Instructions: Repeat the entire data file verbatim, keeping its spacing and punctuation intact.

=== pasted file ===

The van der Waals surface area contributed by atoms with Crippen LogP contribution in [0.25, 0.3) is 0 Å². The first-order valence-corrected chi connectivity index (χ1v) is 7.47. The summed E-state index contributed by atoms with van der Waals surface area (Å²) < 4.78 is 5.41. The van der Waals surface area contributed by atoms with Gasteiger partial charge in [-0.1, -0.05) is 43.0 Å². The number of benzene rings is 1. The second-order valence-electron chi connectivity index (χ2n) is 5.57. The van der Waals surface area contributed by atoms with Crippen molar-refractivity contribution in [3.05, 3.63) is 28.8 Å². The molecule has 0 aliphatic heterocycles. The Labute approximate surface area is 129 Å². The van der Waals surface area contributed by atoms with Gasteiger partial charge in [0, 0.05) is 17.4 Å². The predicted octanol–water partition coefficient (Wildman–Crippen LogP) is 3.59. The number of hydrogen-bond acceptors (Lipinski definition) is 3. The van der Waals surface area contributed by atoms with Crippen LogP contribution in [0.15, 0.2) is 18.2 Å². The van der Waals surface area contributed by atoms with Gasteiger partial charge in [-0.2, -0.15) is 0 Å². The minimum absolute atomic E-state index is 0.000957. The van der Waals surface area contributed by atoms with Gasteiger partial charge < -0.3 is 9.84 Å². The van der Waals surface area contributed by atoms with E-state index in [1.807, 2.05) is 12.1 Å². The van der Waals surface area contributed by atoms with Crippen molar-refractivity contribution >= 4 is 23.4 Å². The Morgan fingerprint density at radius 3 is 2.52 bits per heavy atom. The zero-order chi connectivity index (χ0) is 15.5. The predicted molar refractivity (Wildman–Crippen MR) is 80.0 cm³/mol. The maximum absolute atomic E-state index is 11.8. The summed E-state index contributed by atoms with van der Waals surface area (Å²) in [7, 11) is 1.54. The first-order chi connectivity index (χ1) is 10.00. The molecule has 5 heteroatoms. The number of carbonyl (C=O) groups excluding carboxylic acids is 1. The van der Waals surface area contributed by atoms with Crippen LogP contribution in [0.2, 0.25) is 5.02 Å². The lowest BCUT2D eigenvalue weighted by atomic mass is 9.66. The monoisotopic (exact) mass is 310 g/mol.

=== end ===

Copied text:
The van der Waals surface area contributed by atoms with Crippen LogP contribution in [0.25, 0.3) is 0 Å². The first-order valence-corrected chi connectivity index (χ1v) is 7.47. The summed E-state index contributed by atoms with van der Waals surface area (Å²) < 4.78 is 5.41. The van der Waals surface area contributed by atoms with Gasteiger partial charge in [-0.1, -0.05) is 43.0 Å². The number of benzene rings is 1. The second-order valence-electron chi connectivity index (χ2n) is 5.57. The van der Waals surface area contributed by atoms with Crippen molar-refractivity contribution in [3.05, 3.63) is 28.8 Å². The molecule has 0 aliphatic heterocycles. The Labute approximate surface area is 129 Å². The van der Waals surface area contributed by atoms with Gasteiger partial charge in [0, 0.05) is 17.4 Å². The predicted octanol–water partition coefficient (Wildman–Crippen LogP) is 3.59. The number of hydrogen-bond acceptors (Lipinski definition) is 3. The van der Waals surface area contributed by atoms with Crippen LogP contribution in [0.15, 0.2) is 18.2 Å². The van der Waals surface area contributed by atoms with Gasteiger partial charge in [-0.2, -0.15) is 0 Å². The minimum absolute atomic E-state index is 0.000957. The van der Waals surface area contributed by atoms with Gasteiger partial charge < -0.3 is 9.84 Å². The van der Waals surface area contributed by atoms with E-state index in [1.807, 2.05) is 12.1 Å². The van der Waals surface area contributed by atoms with Crippen molar-refractivity contribution >= 4 is 23.4 Å². The Morgan fingerprint density at radius 3 is 2.52 bits per heavy atom. The zero-order chi connectivity index (χ0) is 15.5. The predicted molar refractivity (Wildman–Crippen MR) is 80.0 cm³/mol. The maximum absolute atomic E-state index is 11.8. The summed E-state index contributed by atoms with van der Waals surface area (Å²) in [7, 11) is 1.54. The first-order chi connectivity index (χ1) is 10.00. The molecule has 5 heteroatoms. The number of carbonyl (C=O) groups excluding carboxylic acids is 1. The van der Waals surface area contributed by atoms with Crippen LogP contribution in [0.2, 0.25) is 5.02 Å². The lowest BCUT2D eigenvalue weighted by atomic mass is 9.66. The monoisotopic (exact) mass is 310 g/mol.